- Institute of Medicine of the National Academies, Preterm Birth: Causes, Consequences, and Prevention Archived 2011-06-07 at the Wayback Machine (2006), page 317. Retrieved 2008-03-12
- The Columbia Encyclopedia Archived 2007-10-12 at the Wayback Machine (Sixth Edition). Retrieved 2007-03-05.
- Greenfield, Marjorie. “Dr. Spock.com Archived 2007-01-22 at the Wayback Machine". Retrieved 2007-01-20.
- "9 Weeks Pregnant – Symptoms, Fetal Development, Tips". Archived from the original on 2016-08-16. Retrieved 2016-07-21.
- Prechtl, Heinz. "Prenatal and Early Postnatal Development of Human Motor Behavior" in Handbook of brain and behaviour in human development, Kalverboer and Gramsbergen eds., pp. 415-418 (2001 Kluwer Academic Publishers): "The first movements to occur are sideward bendings of the head....At 9-10 weeks postmestrual age complex and generalized movements occur. These are the so-called general movements (Prechtl et al., 1979) and the startles. Both include the whole body, but the general movements are slower and have a complex sequence of involved body parts, while the startle is a quick, phasic movement of all limbs and trunk and neck."
- Levene, Malcolm et al. Essentials of Neonatal Medicine (Blackwell 2000), p. 8. Retrieved 2007-03-04.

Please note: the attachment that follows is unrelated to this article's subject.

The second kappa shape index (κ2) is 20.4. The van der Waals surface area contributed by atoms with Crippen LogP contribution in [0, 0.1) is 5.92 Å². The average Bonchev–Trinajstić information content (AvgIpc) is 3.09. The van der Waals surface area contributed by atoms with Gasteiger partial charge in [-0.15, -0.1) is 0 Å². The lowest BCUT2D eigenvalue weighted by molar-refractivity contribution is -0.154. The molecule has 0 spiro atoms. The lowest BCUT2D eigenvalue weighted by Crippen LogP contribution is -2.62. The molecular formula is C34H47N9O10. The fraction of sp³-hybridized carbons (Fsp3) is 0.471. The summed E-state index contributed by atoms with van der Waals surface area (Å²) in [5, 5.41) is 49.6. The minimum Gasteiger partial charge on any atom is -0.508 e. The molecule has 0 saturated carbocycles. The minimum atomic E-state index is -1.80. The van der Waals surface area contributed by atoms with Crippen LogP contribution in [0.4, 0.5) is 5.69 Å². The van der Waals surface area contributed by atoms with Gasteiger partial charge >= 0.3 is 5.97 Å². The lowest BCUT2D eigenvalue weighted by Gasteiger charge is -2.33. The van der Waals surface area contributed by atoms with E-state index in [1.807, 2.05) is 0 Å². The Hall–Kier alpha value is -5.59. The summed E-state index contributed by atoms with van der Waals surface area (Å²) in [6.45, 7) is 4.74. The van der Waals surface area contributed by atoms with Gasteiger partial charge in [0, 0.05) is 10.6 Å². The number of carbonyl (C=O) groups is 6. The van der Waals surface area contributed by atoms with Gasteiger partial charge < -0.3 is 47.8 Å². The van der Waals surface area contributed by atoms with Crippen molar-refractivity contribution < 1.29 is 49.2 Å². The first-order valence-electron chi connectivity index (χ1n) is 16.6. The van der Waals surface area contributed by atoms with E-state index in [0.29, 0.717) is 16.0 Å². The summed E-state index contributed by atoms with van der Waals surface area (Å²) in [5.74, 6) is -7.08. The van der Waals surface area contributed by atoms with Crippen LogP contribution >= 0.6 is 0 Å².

- "Fetal development - 40 weeks". BabyCenter. 2015. Archived from the original on 29 August 2015. Retrieved 26 August 2015.
- Your Pregnancy: 36 Weeks Archived 2007-06-01 at the Wayback Machine BabyCenter.com Retrieved June 1, 2007.
- "full-term" defined by Memidex/WordNet.
- Stanley, Fiona et al. "Cerebral Palsies: Epidemiology and Causal Pathways", page 48 (2000 Cambridge University Press): "Motor competence at birth is limited in the human neonate. The voluntary control of movement develops and matures during a prolonged period up to puberty...."
- Becher, Julie-Claire. "Insights into Early Fetal Development". Archived from the original on 2013-06-01., Behind the Medical Headlines (Royal College of Physicians of Edinburgh and Royal College of Physicians and Surgeons of Glasgow October 2004)
- Holden, Chris and MacDonald, Anita. Nutrition and Child Health (Elsevier 2000). Retrieved 2007-03-04.
- Queenan, John. Management of High-Risk Pregnancy (Blackwell 1999). Retrieved 2007-03-04.
- Halamek, Louis. "Prenatal Consultation at the Limits of Viability Archived 2009-06-08 at the Wayback Machine", NeoReviews, Vol.4 No.6 (2003): "most neonatologists would agree that survival of infants younger than approximately 22 to 23 weeks’ estimated gestational age [i.e. 20 to 21 weeks' estimated fertilization age] is universally dismal and that resuscitative efforts should not be undertaken when a neonate is born at this point in pregnancy."